A sound apart

Fresh approach

A sound apart

When Academy Award winner Resul Pookutty was approached by filmmaker Apoorva Kasaravalli to work in his directorial venture, ‘Niruttara’, the former agreed because he found the story and the style of narration very fresh and insightful.

‘Niruttara’, feels Resul, has given him a break from the usual masala, commercial ventures that he has been working on. He particularly enjoys the challenge of having to work on aspects that he hasn’t really explored earlier. Resul who was recently in the city, talks to Nina C George about his experience of working in his first Kannada film.

What made you accept ‘Niruttara’?

It is definitely the script that clinched the deal. I like the way a single story or an incident has been narrated through different perspectives. The script gave me an insight that a single incident can actually be many incidents put together as one.

The original story of ‘Niruttara’ has been picked up from literature and I liked the way some of the issues in society have been positioned. We’ve also experimented with different kinds of sound and have included traditional folk tunes as a part of the mixing process.

What has been your experience of working with a new team?

I am working with Apoorva Kasaravalli, son of a prolific filmmaker like Girish Kasaravalli. Both of them look at cinema from totally different perspectives. I had recently visited Chamundeshwari Studio and I got the same feel I get at some of the old studios in Chennai. The original charm and feel of the Chamundeshwari Studio has been retained because the owner didn’t want the place to be altered. Despite a few changes, the place still has its charm.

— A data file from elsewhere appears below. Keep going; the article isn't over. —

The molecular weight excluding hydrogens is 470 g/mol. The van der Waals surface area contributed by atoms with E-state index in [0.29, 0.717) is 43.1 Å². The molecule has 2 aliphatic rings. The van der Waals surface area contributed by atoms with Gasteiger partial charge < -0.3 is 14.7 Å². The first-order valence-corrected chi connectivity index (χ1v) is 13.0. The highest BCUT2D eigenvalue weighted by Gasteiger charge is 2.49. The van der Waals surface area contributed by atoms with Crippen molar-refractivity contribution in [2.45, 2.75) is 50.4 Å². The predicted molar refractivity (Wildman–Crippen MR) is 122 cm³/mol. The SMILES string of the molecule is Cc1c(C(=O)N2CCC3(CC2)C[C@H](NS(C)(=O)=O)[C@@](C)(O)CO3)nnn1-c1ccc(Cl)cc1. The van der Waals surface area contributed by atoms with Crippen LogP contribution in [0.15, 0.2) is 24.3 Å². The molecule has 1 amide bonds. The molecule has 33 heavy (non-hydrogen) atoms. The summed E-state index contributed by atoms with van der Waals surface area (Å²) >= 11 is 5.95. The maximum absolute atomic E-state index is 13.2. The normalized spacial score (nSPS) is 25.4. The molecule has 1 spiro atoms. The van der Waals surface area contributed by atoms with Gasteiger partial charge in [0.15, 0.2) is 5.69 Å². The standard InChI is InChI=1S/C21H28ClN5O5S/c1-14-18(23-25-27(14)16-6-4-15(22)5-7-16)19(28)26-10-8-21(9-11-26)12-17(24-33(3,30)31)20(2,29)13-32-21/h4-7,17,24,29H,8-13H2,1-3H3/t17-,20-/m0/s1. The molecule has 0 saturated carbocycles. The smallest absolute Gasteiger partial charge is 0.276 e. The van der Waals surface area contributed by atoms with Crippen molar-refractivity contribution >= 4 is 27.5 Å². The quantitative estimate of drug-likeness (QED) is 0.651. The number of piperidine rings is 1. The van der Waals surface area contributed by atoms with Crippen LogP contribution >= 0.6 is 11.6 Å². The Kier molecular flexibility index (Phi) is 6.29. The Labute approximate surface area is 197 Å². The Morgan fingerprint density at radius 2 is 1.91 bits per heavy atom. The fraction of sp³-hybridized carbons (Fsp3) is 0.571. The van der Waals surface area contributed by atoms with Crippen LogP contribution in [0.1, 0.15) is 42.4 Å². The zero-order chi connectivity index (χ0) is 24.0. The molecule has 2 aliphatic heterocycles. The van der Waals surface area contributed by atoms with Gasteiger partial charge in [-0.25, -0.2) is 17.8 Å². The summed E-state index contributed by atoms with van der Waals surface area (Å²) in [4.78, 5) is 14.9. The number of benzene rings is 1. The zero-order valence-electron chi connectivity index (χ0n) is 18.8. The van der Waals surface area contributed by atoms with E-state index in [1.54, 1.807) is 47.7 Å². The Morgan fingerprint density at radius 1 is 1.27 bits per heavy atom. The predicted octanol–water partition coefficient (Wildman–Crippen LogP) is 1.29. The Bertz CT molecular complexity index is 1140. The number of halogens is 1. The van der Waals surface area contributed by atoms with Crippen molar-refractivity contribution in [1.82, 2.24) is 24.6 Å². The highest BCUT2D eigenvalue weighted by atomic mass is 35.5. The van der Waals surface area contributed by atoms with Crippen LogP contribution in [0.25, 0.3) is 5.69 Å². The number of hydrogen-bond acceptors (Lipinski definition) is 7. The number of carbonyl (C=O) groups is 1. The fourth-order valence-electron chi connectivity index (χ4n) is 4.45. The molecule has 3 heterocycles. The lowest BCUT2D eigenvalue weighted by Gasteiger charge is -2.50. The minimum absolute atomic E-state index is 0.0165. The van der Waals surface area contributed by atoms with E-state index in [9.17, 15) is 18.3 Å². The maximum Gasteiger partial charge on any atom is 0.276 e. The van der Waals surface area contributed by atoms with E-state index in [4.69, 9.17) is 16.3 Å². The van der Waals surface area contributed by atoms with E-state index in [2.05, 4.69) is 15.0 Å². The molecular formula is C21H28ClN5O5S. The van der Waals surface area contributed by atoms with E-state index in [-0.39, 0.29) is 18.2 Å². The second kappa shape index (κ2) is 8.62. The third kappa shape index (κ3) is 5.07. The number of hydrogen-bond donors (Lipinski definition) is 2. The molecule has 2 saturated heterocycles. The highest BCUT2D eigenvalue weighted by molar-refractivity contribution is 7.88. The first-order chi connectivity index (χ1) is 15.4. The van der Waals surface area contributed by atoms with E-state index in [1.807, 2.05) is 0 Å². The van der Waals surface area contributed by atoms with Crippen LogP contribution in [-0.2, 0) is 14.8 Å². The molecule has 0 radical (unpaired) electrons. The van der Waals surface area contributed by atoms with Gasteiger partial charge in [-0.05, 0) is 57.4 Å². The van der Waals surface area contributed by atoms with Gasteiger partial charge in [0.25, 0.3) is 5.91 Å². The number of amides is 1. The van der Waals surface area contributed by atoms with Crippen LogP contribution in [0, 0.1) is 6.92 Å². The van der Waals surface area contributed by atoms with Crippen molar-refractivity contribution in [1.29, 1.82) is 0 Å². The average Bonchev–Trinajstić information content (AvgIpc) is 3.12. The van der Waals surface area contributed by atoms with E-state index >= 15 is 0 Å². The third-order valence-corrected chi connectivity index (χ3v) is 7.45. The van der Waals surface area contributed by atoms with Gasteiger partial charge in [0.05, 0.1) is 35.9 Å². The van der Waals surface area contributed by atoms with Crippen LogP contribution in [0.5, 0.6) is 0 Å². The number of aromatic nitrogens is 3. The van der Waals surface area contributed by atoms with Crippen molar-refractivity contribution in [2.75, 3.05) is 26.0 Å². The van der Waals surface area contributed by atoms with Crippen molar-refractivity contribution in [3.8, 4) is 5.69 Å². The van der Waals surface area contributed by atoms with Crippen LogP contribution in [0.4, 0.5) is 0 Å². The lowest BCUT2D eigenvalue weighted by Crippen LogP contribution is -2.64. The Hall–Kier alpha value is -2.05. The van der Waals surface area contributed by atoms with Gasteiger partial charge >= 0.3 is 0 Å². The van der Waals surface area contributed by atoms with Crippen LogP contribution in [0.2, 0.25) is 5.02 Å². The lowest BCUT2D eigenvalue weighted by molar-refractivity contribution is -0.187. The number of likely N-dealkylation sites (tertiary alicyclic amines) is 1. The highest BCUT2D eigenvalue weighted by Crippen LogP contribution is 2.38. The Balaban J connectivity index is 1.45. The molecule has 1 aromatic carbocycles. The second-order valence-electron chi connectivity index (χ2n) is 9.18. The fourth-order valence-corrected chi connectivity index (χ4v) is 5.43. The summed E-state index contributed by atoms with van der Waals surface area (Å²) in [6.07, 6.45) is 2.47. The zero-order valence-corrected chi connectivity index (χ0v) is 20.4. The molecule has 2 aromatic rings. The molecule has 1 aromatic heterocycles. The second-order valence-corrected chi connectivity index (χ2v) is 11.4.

Do you think Kannada cinema is going through a transition of sorts?

There is a whole new breed of directors in the Kannada film industry. Raam Reddy’s ‘Thithi’ is a classic example and when it won a couple of awards, I remember someone saying that Indian cinema is now going through its golden period. I was also moved by the movie ‘Godhi Banna Sadharana Mykattu’ which deals with very relevant issues.

Tell us about your music studio in Bengaluru?

My studio in Bengaluru will be one-of-its-kind in South Asia. It is the weather and the fact that Bengaluru attracts a lot of IT crowd that prompted me to start my studio here. There will be a lot of cinema-related work happening in the studio and there are already about 30 world class sound engineers who have evinced interest in working in the studio. Government approval and last minute paper work is the only thing that is delaying the inauguration. 

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